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Rise of the paper haters

Posted by: | November 5, 2009 | No Comment |

Disdain for the news media is a theme that runs through the fabric of our society. Think of the various ways the flow of information ticks people off:

  • Unrelenting coverage of smear campaigns touches off firestorms of political analysis.
  • Various political figures today (and throughout history) think the media are out to get them.
  • Many organizations or entities accuse entire news outlets of being biased. The Obama administration is engaged in a full-out assault against FOX News, a stance which many believe gives FOX more viewers and higher ratings. The Washington Redskins football team believes the Washington Post is a bloodthirsty paper, and absolutely nothing is wrong with the team.
  • Think about the all-time greatest sports stars. Steve Carlton. Jim Rice. Barry Bonds. Yep, you guessed it. They hated the media.

It is not surprising that such hatred for the media existed throughout the journalism history we are studying in History of Print Journalism. Think of some of the early forms of journalism,  and the unreliable/sensational nature of early papers.

Early papers were unreliable

Early papers were unreliable, which led to discontent and response.

Picture taken from “For The First Time” blog.

The Roman politician Cicero is said to have complained about sensational and human interest news in the early actas, calling them “tittle tattle,” according to “A History of News” author Mitchell Stephens.

Many early papers, including the acta and the tipao, were controlled by the government, restricting publication circulation. These papers, besides being forbidden from criticizing government officials, were meant for an elite audience, limiting the common folks’ access to news.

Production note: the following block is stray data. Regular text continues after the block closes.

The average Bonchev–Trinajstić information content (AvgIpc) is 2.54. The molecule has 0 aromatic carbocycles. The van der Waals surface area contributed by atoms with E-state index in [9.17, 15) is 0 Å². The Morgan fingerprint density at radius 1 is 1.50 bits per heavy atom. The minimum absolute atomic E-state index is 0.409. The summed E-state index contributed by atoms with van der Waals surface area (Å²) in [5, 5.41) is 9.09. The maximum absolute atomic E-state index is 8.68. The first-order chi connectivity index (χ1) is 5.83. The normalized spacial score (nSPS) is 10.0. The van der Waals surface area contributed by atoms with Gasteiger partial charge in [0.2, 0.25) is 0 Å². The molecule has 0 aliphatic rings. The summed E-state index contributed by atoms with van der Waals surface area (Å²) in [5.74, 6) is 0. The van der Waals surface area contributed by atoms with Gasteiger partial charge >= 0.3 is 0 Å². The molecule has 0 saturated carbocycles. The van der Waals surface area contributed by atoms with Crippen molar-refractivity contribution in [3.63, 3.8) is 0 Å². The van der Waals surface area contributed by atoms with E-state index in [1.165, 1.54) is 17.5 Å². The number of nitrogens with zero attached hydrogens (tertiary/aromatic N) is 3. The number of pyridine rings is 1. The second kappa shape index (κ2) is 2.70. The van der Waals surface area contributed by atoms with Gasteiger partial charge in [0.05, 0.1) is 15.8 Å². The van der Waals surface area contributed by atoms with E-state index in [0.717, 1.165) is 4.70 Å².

This led to:

  • The mercantile press
  • Citizen journalism
  • The penny press

All of these were born out of a sense of revolt against the early forms of news. So it’s easy to trace the rebellion in early journalism.

Some of the clearest examples Stephens mentioned followed  a discussion about Theophraste Renaudot, the French “father of the newspaper.” Renaudot, editor of the “Gazette de France“, was paid off by the king and, in return, did not criticize the government in his writing. In fact, his bias in favor of the government was obvious while he was covering the trial of Galileo. Renaudot called Galileo’s ideas “absurd and false.”

Stephens presented this event as a sort of blueprint for a couple of sentences he laid out right after this example. To sum it up:

  • Leonardo Da Vinci hated the printing press.
  • Nicholas Copernicus hated publicity.
  • Isaac Newton wrote in a “cryptic and complicated manner to discourage ignorant quibblers.”

Look for the direct excerpts from the work Stephens quoted.

So the next time you see a public figure express discontent toward the media, know that this has been a common practice for hundreds of years.

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